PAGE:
Animals rights groups PETA and Animal Legal Defense Fund (ALDF) filed a lawsuit challenging Utah’s “ag-gag” law, enacted last year, which bans secretly documenting animal abuse at agricultural operations. PETA and ALDF are joined in the lawsuit by journalists, a professor, the political journal CounterPunch, and Utah citizen Amy Meyer. Last spring, Meyer became the first person in the U.S. to be prosecuted under an ag gag law. After videotaping animal abuse on her cell phone at a slaughterhouse in Utah from a public road, Meyer was charged under Utah’s ag gag law. The state dismissed her case without prejudice after it was discovered she was on public land.
Through undercover investigations, animal abuse has been revealed, including workers kicking, punching, and dragging chickens, pigs and cows, ALDF points out in a press release. The investigations resulted in criminal convictions, national meat recalls, plant closures and civil lawsuits, making undercover investigations and reporting essential to protect animals and public health. That makes the Utah law troubling, for it criminalizes undercover investigations of animal cruelty.
The Utah law pertains to agricultural operations, meaning “private property used for the production of livestock, poultry, livestock products, or poultry products.” Under the law, a person is guilty of agricultural operation interference if they do the following:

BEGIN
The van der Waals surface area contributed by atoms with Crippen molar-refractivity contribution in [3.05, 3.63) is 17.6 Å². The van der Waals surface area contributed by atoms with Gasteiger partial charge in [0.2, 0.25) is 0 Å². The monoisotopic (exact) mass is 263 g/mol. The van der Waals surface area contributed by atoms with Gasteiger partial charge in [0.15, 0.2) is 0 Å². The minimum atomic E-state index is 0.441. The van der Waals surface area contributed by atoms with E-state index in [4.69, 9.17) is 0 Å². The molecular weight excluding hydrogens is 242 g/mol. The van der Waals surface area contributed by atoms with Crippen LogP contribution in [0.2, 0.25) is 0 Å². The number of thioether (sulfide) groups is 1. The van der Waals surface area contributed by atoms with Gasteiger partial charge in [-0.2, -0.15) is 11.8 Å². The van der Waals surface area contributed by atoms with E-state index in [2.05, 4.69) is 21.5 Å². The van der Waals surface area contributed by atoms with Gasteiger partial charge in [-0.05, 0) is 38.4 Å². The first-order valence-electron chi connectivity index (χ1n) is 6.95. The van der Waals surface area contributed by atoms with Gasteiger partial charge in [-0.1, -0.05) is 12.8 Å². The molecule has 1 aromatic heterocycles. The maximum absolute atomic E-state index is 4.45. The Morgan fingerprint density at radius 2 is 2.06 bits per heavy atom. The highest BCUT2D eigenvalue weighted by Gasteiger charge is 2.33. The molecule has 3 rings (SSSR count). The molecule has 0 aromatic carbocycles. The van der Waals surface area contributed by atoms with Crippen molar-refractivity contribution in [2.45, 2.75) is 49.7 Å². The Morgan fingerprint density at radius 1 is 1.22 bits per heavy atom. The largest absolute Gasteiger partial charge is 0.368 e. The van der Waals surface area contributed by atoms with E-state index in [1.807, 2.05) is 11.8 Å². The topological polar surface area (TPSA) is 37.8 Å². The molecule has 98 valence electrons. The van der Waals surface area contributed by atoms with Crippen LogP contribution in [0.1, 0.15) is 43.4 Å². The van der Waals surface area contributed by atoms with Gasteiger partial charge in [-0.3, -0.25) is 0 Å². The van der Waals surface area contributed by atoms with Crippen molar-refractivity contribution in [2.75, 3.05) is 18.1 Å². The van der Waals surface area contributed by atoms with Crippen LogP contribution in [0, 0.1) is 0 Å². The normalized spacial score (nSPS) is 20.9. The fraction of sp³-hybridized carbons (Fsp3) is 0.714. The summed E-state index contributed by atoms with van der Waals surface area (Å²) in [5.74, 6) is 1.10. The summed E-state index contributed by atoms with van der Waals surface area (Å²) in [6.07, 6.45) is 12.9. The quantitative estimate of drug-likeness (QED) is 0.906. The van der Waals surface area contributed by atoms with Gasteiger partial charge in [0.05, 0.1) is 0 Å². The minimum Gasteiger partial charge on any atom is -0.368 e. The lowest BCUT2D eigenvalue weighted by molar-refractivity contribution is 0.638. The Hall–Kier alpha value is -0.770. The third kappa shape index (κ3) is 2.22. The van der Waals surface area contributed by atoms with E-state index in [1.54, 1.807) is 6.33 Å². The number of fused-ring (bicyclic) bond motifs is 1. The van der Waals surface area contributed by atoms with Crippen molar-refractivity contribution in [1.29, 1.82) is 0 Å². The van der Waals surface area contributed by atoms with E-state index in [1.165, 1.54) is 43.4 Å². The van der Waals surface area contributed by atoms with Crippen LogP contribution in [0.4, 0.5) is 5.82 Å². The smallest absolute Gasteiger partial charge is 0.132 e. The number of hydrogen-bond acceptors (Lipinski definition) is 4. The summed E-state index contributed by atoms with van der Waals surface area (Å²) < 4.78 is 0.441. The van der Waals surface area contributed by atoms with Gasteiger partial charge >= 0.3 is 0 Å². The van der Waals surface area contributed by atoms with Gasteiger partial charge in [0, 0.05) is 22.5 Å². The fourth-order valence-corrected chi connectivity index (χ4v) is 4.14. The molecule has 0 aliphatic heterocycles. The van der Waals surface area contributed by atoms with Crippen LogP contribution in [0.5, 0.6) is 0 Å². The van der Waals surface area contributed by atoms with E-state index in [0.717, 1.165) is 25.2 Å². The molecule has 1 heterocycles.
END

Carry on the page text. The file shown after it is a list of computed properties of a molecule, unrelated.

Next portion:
- Leave a recording device on the agricultural operation without the consent of the owner or the owner’s image
- Obtain access to an agricultural operation under false pretenses
- Apply for employment at an agricultural operation with the intent to record an image or sound from the agricultural operation
- Know when they accept employment from an agricultural operation that the owner prohibits the employee from recording an image or sound
The slew of ag gag bills introduced in state legislatures
Kansas was the first state to enact an ag gag bill in 1990, with Montana and North Dakota following in 1991. Within a two-year period, starting in 2011, there have been 18 ag gag bills in state legislatures, including in Iowa. Last year, Iowa Governor Terry Branstad signed an ag gag bill into law, which makes “agricultural production facility fraud” a crime. A person commits it if they get a job at an agricultural production facility under false pretenses with the intent to “commit an act not authorized by the owner.” It also makes it illegal for anyone to help a person obtain a job at an agricultural production facility under false pretenses. A similar bill passed in Missouri, and bills in other state legislatures are pending.
Last spring, Tennessee Governor Bill Haslam vetoed an ag gag bill in the state for several reasons, including that the State Attorney General thinks the law violates the U.S. Constitution. The law also appears to repeal parts of Tennessee’s Shield Law, and some district attorneys in the state expressed concerns that the bill would make it difficult to prosecute animal cruelty cases, Haslam said in a statement.
Photo: Flickr user, Rebel with a Frog